Newham Council director Kim Bromley-Derry said: 'As a result of today's decision we will be making a fresh decision as to whether Mr and Mrs A are suitable to adopt, and if so whether a further assessment is needed. We will do this as quickly as possible.


Sign of the times - we're turning into robots

Take a look around: our overmanaged, system-crazy, authoritarian society is destroying common sense and initiative

By Libby Purves in Britain

I must apologise to fellow passengers on the 0731 from Newton Abbot. I may have snorted. I know I laughed, out loud and suddenly, in the dozing carriage. This outburst of joy was occasioned by the report of a Welsh road sign near an Asda. It said: "No entry for heavy goods vehicles. Residential site only."

At least, that is what it says in English. The compulsory Welsh translation underneath, following an e-mail query to the local authority's in-house translation service, actually says: "I am not in the office at the moment. Please send any work to be translated." Which is "Nid wyf yn y swyddfa ar hyn o bryd. Anfonwch unrhyw waith l'w gyfieithu". Obviously, it should have said "Na chofnodiad achos 'n drwm da vehicles. residential safle ond".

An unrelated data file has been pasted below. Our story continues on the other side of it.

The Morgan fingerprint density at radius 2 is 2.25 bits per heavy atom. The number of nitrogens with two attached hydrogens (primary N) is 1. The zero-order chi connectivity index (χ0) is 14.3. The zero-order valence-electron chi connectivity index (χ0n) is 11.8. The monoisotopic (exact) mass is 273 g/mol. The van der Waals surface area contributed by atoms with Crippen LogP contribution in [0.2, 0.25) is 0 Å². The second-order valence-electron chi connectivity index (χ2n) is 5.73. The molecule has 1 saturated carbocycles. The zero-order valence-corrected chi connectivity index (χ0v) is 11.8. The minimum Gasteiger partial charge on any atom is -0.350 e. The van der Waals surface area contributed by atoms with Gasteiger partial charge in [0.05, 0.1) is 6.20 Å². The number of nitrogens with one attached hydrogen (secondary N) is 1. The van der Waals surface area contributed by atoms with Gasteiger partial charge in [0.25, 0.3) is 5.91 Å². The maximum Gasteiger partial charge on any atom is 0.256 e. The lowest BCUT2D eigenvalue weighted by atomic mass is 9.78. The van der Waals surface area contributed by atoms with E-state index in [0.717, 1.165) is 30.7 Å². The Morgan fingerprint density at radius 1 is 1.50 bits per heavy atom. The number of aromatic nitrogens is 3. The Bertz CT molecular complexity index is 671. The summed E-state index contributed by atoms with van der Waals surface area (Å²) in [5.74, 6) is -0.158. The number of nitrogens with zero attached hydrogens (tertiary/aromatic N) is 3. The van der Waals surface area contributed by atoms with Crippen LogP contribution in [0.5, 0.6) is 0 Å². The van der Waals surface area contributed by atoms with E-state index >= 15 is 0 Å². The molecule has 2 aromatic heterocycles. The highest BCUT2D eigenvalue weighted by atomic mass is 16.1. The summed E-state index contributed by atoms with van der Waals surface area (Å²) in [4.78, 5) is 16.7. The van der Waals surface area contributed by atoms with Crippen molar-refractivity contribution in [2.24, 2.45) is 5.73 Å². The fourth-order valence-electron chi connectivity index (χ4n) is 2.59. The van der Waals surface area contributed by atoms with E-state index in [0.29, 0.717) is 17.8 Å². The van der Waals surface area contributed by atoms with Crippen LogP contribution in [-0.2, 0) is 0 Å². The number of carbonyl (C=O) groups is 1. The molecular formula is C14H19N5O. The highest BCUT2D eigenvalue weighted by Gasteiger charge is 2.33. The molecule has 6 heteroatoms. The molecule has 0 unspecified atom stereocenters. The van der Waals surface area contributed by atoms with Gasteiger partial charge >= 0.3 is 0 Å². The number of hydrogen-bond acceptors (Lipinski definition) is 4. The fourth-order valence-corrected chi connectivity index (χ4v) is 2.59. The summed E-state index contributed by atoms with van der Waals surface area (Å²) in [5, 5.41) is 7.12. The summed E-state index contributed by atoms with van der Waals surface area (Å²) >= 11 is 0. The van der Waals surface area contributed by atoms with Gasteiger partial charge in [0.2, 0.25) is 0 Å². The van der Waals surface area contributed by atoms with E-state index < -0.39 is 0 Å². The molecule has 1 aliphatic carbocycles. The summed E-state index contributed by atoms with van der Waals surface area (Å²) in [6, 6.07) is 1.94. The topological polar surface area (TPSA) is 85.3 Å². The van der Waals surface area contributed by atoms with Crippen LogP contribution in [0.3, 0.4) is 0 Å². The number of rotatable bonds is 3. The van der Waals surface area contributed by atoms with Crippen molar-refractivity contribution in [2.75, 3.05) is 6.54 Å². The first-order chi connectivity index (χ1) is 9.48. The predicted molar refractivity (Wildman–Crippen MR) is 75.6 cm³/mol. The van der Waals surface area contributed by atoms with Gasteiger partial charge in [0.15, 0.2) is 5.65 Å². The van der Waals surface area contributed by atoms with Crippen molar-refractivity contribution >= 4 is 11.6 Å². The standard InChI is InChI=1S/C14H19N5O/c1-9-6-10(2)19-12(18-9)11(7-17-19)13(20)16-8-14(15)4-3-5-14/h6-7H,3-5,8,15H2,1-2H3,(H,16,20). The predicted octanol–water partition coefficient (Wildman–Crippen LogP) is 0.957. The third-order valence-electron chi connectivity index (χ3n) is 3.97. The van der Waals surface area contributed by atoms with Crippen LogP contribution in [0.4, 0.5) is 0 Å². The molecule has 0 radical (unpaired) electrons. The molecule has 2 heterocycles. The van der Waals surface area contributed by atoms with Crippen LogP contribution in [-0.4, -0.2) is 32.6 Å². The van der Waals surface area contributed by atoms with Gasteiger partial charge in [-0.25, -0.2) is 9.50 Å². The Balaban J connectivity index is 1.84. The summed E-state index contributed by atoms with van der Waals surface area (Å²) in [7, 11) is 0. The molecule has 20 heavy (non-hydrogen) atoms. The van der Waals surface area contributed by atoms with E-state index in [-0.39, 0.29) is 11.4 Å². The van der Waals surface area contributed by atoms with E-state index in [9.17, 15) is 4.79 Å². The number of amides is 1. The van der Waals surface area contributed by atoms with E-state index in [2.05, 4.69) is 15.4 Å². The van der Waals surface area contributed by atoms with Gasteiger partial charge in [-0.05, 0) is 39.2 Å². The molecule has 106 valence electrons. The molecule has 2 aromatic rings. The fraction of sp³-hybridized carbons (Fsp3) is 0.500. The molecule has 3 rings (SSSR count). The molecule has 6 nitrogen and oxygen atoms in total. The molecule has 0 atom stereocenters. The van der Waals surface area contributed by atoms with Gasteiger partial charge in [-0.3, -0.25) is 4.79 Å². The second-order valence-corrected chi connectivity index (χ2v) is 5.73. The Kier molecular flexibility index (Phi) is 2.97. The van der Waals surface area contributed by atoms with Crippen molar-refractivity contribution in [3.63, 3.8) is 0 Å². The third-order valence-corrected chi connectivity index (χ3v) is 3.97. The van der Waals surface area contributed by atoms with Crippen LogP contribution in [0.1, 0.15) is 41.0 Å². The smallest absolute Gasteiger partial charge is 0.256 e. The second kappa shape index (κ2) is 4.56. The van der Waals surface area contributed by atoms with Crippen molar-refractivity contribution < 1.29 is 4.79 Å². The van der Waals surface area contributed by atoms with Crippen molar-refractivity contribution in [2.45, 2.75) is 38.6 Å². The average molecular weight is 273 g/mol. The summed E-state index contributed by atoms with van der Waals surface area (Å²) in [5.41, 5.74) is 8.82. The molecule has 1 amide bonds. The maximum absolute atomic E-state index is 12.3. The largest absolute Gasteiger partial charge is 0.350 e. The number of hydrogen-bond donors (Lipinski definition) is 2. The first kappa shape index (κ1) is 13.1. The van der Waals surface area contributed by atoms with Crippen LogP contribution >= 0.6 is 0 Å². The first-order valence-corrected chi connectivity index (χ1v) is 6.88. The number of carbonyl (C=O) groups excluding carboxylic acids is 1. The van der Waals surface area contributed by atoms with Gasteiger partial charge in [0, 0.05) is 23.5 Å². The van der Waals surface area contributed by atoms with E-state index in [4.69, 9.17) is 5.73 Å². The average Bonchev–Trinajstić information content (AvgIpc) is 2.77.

Or should it? I got that translation of the correct message from an internet translation service, but when I fed it back in the other way round, it emerged as "I do entry because heartburn drum good vehicles. residential position except". So I then reversed the translation of the actual Welsh out-of-office message, and that returned "Bit I am being crookedly in the office at this time..." You can see why the council needs in-house translators. Even if they are so piously, humourlessly Welsh-speaking that they don't put their out-of-office responses into both languages.

But it was not the mere Hoffnung phrasebook joke which slew me. I saw with beautiful clarity the implications of what happened. Plainly, nobody in the traffic department that commissioned the sign spoke any Welsh (or they would have wondered why the second sentence was an incongruous length and lacked familiar words). Nor did anybody, at any stage of the proofing and manufacturing process involving non-retroreflective glass bead technology, aluminium sheeting and BS 873 standard lettering compliant with Highways Sector Scheme 9A, raise a query. Nobody: not a word of Welsh between them. And more importantly, not a flicker of curiosity.

And don't tell me the sign was made by ignorant English people, because there are at least three Welsh firms that make road signs. I cannot believe that a Welsh council would send work elsewhere. Basically, nobody gave a damn, including the workmen who put it up. The first to spot it were readers of a Welsh-language magazine, the editor of which sorrowfully says it is not a first. Cyclists between Cardiff and Penarth were baffled by a sign, the Welsh text of which warned of "an inflamed bladder". A pedestrian sign in Cardiff briefly said "look right" in English and "look left" in Welsh. A school in Wrexham had "staff" translated as "wooden staves". In all these cases, great chains of personnel must have let it all through.